Does Salt Extend Block Ice Life?????

Submitted: Friday, Mar 14, 2003 at 20:53
ThreadID: 3852 Views:7080 Replies:8 FollowUps:8
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Hi all ....

Dumb question number 99. A guy came over to my camspite recently to check out the performance of my ice box, and he suggested that I should spread salt over the ice and wrap it in newspaper to extend the life of the (block) ice.

Is this correct? I had always thought that salt caused the ice to melt more quickly, which is why they used it in those places were streets were covered in snow/ice etc.

Many thanks in advance .. and no, I am not blonde.

Jack
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Reply By: Bruce from Budget Signs - Friday, Mar 14, 2003 at 21:14

Friday, Mar 14, 2003 at 21:14
jack
i would think that the paper its self would act as an insulator & slow the process of melting down as to the salt im not sure other than that salt will not freeze & is actualy exclued in the freezing process if my chemistry lessons serve my memory right, which is why all the ice at the poles is made up of fresh water, try sprinkiling salt on an ice block & place one unsalted next to it be interesting to see which melts first
Regards BruceBudget Signs
AnswerID: 15216

Follow Up By: Member - Rohan K - Friday, Mar 14, 2003 at 21:33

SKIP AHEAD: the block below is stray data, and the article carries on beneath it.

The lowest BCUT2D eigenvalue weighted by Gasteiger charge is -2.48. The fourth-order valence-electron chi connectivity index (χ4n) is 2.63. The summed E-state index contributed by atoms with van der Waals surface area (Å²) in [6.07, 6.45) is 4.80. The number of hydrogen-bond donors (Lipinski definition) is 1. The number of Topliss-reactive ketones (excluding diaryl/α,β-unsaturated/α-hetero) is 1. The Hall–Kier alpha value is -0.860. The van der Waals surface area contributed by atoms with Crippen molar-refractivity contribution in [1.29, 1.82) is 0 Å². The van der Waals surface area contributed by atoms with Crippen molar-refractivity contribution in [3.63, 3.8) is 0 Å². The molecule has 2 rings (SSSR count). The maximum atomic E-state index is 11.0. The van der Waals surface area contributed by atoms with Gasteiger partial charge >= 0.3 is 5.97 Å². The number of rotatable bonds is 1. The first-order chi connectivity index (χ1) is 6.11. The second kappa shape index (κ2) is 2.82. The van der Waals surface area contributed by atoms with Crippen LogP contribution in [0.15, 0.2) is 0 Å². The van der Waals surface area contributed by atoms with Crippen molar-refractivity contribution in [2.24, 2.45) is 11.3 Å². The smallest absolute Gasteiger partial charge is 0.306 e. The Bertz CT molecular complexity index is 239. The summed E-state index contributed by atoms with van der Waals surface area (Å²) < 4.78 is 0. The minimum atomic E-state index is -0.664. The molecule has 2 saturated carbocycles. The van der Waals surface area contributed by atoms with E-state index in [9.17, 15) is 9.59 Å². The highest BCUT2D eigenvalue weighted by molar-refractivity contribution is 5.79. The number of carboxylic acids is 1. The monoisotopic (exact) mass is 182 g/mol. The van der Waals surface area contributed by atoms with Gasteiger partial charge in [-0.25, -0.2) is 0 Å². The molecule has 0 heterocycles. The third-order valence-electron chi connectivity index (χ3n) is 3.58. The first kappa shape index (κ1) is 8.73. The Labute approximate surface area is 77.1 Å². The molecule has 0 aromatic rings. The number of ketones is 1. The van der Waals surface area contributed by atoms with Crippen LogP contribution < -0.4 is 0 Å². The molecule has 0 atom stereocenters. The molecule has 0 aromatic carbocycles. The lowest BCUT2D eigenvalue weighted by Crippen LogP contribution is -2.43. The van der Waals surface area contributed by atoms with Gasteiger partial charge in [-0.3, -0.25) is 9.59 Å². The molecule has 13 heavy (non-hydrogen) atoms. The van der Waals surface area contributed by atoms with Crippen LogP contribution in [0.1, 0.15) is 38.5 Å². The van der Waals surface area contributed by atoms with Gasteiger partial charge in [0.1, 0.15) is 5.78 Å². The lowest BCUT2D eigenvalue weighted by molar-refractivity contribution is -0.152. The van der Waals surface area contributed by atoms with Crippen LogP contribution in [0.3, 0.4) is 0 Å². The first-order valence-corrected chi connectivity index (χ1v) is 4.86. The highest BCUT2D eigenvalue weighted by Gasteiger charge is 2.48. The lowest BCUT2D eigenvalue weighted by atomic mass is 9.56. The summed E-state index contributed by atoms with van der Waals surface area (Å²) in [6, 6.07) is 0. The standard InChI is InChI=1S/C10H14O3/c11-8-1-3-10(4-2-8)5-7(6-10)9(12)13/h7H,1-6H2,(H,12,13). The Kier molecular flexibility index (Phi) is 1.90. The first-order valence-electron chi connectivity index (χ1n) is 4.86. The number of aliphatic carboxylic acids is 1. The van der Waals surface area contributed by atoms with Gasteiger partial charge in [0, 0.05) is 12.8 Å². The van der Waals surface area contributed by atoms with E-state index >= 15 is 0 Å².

Friday, Mar 14, 2003 at 21:33
I thought it was the other way around. They use salt to help melt ice, not stop it melting.Be good, or be quick.
Rohan
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Reply By: GaryInOz - Friday, Mar 14, 2003 at 21:22

Friday, Mar 14, 2003 at 21:22
A salt water ice block will freeze at a lower temperature depending on how much salt you add. The downside is it becomes liquid at a lower temperature as well and may "salt" the surrounding food.
AnswerID: 15218

Reply By: Eric - Friday, Mar 14, 2003 at 22:15

Friday, Mar 14, 2003 at 22:15
Jack.
THe bloke with the salt story, was he driving a triton and did he have a eperb straped to his belt? Eric.
AnswerID: 15224

Follow Up By: Jack - Friday, Mar 14, 2003 at 22:36

Friday, Mar 14, 2003 at 22:36
Hi Eric.

THe bloke with the salt story, was he driving a triton and did he have a eperb straped to his belt?

Yes ... and I think he was attracted to me wearing a huge sticker across my forehead which read "sucker" ..

But thanks for the replies .. I think I will just stick to straight ice.

Jack


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Follow Up By: ThePublican - Saturday, Mar 15, 2003 at 13:44

Saturday, Mar 15, 2003 at 13:44
Ozi rides again.
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Reply By: Hardy - Saturday, Mar 15, 2003 at 00:36

Saturday, Mar 15, 2003 at 00:36